An Ohio county is minimizing the spread of coronavirus in its corrections system by releasing inmates from its jail.
Overcrowding, poor sanitary conditions, and the presence of elderly inmates contribute to the fear that American jails and prisons are ill-prepared for the spread of coronavirus. Leonard Rubenstein, a senior scientist at Johns Hopkins, told Axios that prisons are the “perfect environment for the spread of COVID-19” because of these factors.
To reduce the risk to its county jail, the Cuyahoga County Court conducted hearings on a Saturday (something that happens rarely). They processed multiple cases that ended in plea deals, sentencing, court-supervised treatment, probation, or jail time at a state facility. By the end of the day, 28 low-level offenders were released. Officials have a goal of releasing 300 offenders before the situation worsens.
Reporter Cory Shaffer tweeted that one of the inmates released was arrested after a lack of bus fare prevented him from appearing in court.
Judge Brendan Sheehan says he has gotten two inmates out of the jail so far this am — one who was charged with theft because he got mad when he didn’t get a raise and stole a check and paid himself $600, another who got arrested because he didn’t have bus fare to come to court. pic.twitter.com/uQcRVreb04
— Cory Shaffer (@cory_shaffer) March 14, 2020
As of Monday, Cuyahoga County reported 24 confirmed coronavirus cases. Dr. Amy Acton, the director of the Ohio Department of Health, estimated last week that 100,000 Ohioans, one percent of the state’s population, was carrying the virus.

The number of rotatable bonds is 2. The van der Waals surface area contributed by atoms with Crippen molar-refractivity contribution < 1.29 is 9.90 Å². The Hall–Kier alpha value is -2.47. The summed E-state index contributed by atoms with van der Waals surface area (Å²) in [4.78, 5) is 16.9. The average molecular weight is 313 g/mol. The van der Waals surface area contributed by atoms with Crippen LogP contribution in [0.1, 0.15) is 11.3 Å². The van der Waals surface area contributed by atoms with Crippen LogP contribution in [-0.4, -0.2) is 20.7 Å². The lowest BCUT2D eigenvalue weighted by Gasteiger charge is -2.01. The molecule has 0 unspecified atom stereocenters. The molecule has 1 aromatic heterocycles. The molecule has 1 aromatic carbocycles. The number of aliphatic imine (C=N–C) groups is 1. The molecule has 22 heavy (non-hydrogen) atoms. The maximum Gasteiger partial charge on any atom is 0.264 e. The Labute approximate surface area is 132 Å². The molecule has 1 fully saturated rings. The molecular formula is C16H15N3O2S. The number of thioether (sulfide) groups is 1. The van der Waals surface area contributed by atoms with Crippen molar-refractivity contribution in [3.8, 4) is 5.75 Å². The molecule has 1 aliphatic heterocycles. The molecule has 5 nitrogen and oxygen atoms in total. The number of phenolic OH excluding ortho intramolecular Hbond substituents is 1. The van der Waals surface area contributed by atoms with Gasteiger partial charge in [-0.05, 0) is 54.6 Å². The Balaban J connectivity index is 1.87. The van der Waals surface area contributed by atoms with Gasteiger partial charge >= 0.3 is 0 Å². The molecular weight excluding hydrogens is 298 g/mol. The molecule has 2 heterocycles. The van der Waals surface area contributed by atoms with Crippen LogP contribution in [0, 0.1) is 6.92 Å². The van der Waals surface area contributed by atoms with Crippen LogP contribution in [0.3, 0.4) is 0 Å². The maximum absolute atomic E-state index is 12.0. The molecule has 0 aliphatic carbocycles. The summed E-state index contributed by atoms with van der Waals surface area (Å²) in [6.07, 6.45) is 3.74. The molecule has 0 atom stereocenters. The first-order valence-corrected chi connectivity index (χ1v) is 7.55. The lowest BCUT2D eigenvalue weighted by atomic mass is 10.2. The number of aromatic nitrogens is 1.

The concern for inmates is a national matter. Some states have canceled visitation, public defenders are calling for the release of non-violent offenders, and district attorneys are reconsidering bail policies. Reason‘s Scott Shackford reported in 2018 how America’s bail system keeps poor people behind bars despite not being convicted of a crime. The Prison Policy Initiative also found in 2018 that most people sitting in jail have yet to be convicted.
Some parts of the legal system are only implementing half-measures. A Baltimore youth defender tweeted that a judge denied a motion to release a 15-year-old charged with a misdemeanor while citing coronavirus as a reason to delay his trial.
Last week, Democratic and Republican senators submitted letters inquiring the Bureau of Prisons and Immigration and Customs Enforcement about their plans to keep inmates and detainees healthy during the pandemic.
Other countries are facing similar issues. Iran, which currently has the third-highest number of confirmed cases worldwide, temporarily freed 70,000 prisoners earlier this month to curb the spread of COVID-19 in jails.